Bottom Line: Microarray analysis and chromatin immunoprecipitation indicated that Lhx5 appears to be involved in Shh downregulation through Tbx3 and activates several MBO-specific regulator and effector genes.Finally, by tracing the caudal hypothalamic cell lineage we show that, in the Lhx5 mutant, at least some MBO cells are present but lack characteristic marker expression.Our work shows how the Lhx5 locus contributes to integrate regional specification pathways with downstream acquisition of neuronal identity in the MBO.

View Article: PubMed Central - PubMed

Affiliation: Institute of Anatomy and Cell Biology, University of Heidelberg Heidelberg, Germany.

ABSTRACT
Acquisition of specific neuronal identity by individual brain nuclei is a key step in brain development. However, how the mechanisms that confer neuronal identity are integrated with upstream regional specification networks is still mysterious. Expression of Sonic hedgehog (Shh), is required for hypothalamic specification and is later downregulated by Tbx3 to allow for the differentiation of the tubero-mamillary region. In this region, the mamillary body (MBO), is a large neuronal aggregate essential for memory formation. To clarify how MBO identity is acquired after regional specification, we investigated Lhx5, a transcription factor with restricted MBO expression. We first generated a hypomorph allele of Lhx5-in homozygotes, the MBO disappears after initial specification. Intriguingly, in these mutants, Tbx3 was downregulated and the Shh expression domain abnormally extended. Microarray analysis and chromatin immunoprecipitation indicated that Lhx5 appears to be involved in Shh downregulation through Tbx3 and activates several MBO-specific regulator and effector genes. Finally, by tracing the caudal hypothalamic cell lineage we show that, in the Lhx5 mutant, at least some MBO cells are present but lack characteristic marker expression. Our work shows how the Lhx5 locus contributes to integrate regional specification pathways with downstream acquisition of neuronal identity in the MBO.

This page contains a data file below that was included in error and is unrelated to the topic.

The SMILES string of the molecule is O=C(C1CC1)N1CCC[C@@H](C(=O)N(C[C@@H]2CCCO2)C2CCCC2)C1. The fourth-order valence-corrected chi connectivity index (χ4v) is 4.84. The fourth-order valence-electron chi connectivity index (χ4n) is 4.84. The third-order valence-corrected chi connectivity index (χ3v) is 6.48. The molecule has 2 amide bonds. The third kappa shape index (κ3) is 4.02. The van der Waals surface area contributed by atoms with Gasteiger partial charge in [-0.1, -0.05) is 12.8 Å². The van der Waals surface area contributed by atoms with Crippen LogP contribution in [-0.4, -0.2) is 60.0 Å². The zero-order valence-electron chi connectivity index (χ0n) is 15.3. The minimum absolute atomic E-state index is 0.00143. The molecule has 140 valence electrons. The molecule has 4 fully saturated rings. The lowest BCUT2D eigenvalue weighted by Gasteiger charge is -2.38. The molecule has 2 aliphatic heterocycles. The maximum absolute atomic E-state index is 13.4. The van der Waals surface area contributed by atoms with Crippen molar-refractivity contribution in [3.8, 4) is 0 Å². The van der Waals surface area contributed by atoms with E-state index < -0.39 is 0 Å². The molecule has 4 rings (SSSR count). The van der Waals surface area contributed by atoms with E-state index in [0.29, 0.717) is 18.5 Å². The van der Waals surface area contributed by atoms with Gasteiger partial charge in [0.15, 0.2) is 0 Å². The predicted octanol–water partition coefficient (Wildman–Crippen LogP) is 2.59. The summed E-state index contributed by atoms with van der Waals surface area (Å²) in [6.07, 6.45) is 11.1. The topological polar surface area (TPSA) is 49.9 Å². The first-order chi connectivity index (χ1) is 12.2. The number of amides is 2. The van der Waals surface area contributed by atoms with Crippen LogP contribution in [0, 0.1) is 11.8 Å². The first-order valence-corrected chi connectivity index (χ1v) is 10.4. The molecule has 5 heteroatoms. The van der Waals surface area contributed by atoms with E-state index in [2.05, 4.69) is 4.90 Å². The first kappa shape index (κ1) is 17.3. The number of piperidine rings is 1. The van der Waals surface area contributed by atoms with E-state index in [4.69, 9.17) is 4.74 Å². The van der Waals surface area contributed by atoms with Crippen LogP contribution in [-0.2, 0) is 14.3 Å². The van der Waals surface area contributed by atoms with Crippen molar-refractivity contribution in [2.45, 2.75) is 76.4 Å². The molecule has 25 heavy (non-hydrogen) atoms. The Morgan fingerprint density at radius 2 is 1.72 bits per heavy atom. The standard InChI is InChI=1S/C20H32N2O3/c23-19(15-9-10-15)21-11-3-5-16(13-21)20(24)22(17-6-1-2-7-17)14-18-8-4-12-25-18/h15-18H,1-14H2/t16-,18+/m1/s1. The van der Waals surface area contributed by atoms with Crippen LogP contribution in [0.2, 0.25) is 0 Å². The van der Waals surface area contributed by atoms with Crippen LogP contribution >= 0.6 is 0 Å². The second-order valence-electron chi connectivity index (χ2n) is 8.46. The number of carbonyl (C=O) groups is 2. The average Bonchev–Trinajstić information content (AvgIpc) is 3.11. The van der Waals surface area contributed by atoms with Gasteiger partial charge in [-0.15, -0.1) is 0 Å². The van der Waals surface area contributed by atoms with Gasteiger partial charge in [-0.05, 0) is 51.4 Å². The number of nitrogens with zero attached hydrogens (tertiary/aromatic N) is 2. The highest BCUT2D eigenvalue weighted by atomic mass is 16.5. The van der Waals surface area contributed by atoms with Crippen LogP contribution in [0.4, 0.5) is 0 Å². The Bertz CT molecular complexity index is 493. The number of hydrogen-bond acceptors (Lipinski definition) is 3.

No MeSH data available.